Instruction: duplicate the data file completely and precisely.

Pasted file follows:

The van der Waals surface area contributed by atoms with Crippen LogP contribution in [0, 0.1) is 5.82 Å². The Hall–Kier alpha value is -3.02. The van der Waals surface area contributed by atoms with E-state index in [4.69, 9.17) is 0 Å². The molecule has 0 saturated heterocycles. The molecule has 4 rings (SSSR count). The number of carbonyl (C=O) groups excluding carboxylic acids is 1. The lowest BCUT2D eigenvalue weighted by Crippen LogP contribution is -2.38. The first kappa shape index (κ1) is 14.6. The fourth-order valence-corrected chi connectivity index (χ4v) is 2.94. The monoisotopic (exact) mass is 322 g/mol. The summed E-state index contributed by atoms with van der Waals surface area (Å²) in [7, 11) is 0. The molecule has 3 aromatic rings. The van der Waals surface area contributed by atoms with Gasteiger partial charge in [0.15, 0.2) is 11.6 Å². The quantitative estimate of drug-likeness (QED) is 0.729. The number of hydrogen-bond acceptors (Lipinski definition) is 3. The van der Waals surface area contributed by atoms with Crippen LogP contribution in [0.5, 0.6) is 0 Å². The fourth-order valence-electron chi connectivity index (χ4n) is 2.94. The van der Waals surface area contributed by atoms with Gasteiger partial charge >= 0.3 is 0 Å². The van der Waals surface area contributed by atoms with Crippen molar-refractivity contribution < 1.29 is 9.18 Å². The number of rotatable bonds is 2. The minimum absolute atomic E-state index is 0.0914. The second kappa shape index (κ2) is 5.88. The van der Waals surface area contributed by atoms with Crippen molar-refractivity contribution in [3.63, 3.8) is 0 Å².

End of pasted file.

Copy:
The van der Waals surface area contributed by atoms with Crippen LogP contribution in [0, 0.1) is 5.82 Å². The Hall–Kier alpha value is -3.02. The van der Waals surface area contributed by atoms with E-state index in [4.69, 9.17) is 0 Å². The molecule has 0 saturated heterocycles. The molecule has 4 rings (SSSR count). The number of carbonyl (C=O) groups excluding carboxylic acids is 1. The lowest BCUT2D eigenvalue weighted by Crippen LogP contribution is -2.38. The first kappa shape index (κ1) is 14.6. The fourth-order valence-corrected chi connectivity index (χ4v) is 2.94. The monoisotopic (exact) mass is 322 g/mol. The summed E-state index contributed by atoms with van der Waals surface area (Å²) in [7, 11) is 0. The molecule has 3 aromatic rings. The van der Waals surface area contributed by atoms with Gasteiger partial charge in [0.15, 0.2) is 11.6 Å². The quantitative estimate of drug-likeness (QED) is 0.729. The number of hydrogen-bond acceptors (Lipinski definition) is 3. The van der Waals surface area contributed by atoms with Crippen LogP contribution in [0.5, 0.6) is 0 Å². The fourth-order valence-electron chi connectivity index (χ4n) is 2.94. The van der Waals surface area contributed by atoms with Gasteiger partial charge >= 0.3 is 0 Å². The van der Waals surface area contributed by atoms with Crippen molar-refractivity contribution < 1.29 is 9.18 Å². The number of rotatable bonds is 2. The minimum absolute atomic E-state index is 0.0914. The second kappa shape index (κ2) is 5.88. The van der Waals surface area contributed by atoms with Crippen molar-refractivity contribution in [3.63, 3.8) is 0 Å².